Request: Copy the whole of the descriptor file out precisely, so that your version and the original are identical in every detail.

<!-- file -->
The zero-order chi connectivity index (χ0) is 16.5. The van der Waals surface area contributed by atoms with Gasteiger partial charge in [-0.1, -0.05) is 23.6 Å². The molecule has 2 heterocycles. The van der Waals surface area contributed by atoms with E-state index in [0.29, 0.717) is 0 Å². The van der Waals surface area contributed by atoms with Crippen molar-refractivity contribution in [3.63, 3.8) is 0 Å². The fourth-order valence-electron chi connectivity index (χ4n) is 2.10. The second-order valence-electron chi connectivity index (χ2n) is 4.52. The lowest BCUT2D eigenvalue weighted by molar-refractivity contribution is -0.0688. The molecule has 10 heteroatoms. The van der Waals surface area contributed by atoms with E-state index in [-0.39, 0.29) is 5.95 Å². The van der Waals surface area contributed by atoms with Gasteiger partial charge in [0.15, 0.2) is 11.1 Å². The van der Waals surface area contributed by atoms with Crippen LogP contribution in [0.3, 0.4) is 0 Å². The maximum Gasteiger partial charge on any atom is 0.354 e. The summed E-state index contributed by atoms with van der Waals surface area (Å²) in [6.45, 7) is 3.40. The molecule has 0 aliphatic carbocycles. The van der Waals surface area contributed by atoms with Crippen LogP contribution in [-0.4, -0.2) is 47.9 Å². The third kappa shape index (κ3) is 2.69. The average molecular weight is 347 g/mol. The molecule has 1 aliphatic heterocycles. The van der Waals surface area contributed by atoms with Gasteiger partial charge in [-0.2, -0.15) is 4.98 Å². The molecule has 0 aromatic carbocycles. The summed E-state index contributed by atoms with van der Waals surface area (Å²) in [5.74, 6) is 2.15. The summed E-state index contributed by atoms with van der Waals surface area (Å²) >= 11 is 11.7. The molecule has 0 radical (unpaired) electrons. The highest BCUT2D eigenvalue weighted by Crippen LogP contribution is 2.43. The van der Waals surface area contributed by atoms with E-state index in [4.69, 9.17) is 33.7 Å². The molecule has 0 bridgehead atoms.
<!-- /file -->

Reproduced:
The zero-order chi connectivity index (χ0) is 16.5. The van der Waals surface area contributed by atoms with Gasteiger partial charge in [-0.1, -0.05) is 23.6 Å². The molecule has 2 heterocycles. The van der Waals surface area contributed by atoms with E-state index in [0.29, 0.717) is 0 Å². The van der Waals surface area contributed by atoms with Crippen molar-refractivity contribution in [3.63, 3.8) is 0 Å². The fourth-order valence-electron chi connectivity index (χ4n) is 2.10. The second-order valence-electron chi connectivity index (χ2n) is 4.52. The lowest BCUT2D eigenvalue weighted by molar-refractivity contribution is -0.0688. The molecule has 10 heteroatoms. The van der Waals surface area contributed by atoms with E-state index in [-0.39, 0.29) is 5.95 Å². The van der Waals surface area contributed by atoms with Gasteiger partial charge in [0.15, 0.2) is 11.1 Å². The van der Waals surface area contributed by atoms with Crippen LogP contribution in [0.3, 0.4) is 0 Å². The maximum Gasteiger partial charge on any atom is 0.354 e. The summed E-state index contributed by atoms with van der Waals surface area (Å²) in [6.45, 7) is 3.40. The molecule has 0 aliphatic carbocycles. The van der Waals surface area contributed by atoms with Crippen LogP contribution in [-0.4, -0.2) is 47.9 Å². The third kappa shape index (κ3) is 2.69. The average molecular weight is 347 g/mol. The molecule has 1 aliphatic heterocycles. The van der Waals surface area contributed by atoms with Gasteiger partial charge in [-0.2, -0.15) is 4.98 Å². The molecule has 0 aromatic carbocycles. The summed E-state index contributed by atoms with van der Waals surface area (Å²) in [5.74, 6) is 2.15. The summed E-state index contributed by atoms with van der Waals surface area (Å²) >= 11 is 11.7. The molecule has 0 radical (unpaired) electrons. The highest BCUT2D eigenvalue weighted by Crippen LogP contribution is 2.43. The van der Waals surface area contributed by atoms with E-state index in [4.69, 9.17) is 33.7 Å². The molecule has 0 bridgehead atoms.